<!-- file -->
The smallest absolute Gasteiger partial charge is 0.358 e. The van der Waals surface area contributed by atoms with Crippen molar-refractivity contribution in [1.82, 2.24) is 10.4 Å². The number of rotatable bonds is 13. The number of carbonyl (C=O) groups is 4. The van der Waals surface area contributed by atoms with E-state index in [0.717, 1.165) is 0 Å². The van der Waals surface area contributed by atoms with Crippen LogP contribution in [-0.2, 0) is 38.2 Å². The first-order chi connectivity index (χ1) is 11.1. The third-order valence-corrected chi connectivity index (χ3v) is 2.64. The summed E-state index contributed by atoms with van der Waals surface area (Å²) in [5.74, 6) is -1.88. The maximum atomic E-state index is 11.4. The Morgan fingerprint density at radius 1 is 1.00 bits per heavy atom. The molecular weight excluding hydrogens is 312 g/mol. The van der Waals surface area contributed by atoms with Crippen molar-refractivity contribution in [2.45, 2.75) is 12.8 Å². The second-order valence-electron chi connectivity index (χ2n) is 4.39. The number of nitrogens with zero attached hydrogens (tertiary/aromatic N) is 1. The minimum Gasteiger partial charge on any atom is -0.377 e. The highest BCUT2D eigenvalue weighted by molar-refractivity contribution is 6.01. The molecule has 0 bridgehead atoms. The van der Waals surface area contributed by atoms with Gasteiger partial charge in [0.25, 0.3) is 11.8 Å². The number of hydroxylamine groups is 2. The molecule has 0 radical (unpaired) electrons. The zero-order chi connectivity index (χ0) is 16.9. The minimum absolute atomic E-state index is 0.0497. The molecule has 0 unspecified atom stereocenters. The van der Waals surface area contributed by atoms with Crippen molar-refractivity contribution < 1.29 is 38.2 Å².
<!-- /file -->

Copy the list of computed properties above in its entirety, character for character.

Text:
The smallest absolute Gasteiger partial charge is 0.358 e. The van der Waals surface area contributed by atoms with Crippen molar-refractivity contribution in [1.82, 2.24) is 10.4 Å². The number of rotatable bonds is 13. The number of carbonyl (C=O) groups is 4. The van der Waals surface area contributed by atoms with E-state index in [0.717, 1.165) is 0 Å². The van der Waals surface area contributed by atoms with Crippen LogP contribution in [-0.2, 0) is 38.2 Å². The first-order chi connectivity index (χ1) is 11.1. The third-order valence-corrected chi connectivity index (χ3v) is 2.64. The summed E-state index contributed by atoms with van der Waals surface area (Å²) in [5.74, 6) is -1.88. The maximum atomic E-state index is 11.4. The Morgan fingerprint density at radius 1 is 1.00 bits per heavy atom. The molecular weight excluding hydrogens is 312 g/mol. The van der Waals surface area contributed by atoms with Crippen molar-refractivity contribution in [2.45, 2.75) is 12.8 Å². The second-order valence-electron chi connectivity index (χ2n) is 4.39. The number of nitrogens with zero attached hydrogens (tertiary/aromatic N) is 1. The minimum Gasteiger partial charge on any atom is -0.377 e. The highest BCUT2D eigenvalue weighted by molar-refractivity contribution is 6.01. The molecule has 0 bridgehead atoms. The van der Waals surface area contributed by atoms with Gasteiger partial charge in [0.25, 0.3) is 11.8 Å². The number of hydroxylamine groups is 2. The molecule has 0 radical (unpaired) electrons. The zero-order chi connectivity index (χ0) is 16.9. The minimum absolute atomic E-state index is 0.0497. The molecule has 0 unspecified atom stereocenters. The van der Waals surface area contributed by atoms with Crippen molar-refractivity contribution < 1.29 is 38.2 Å².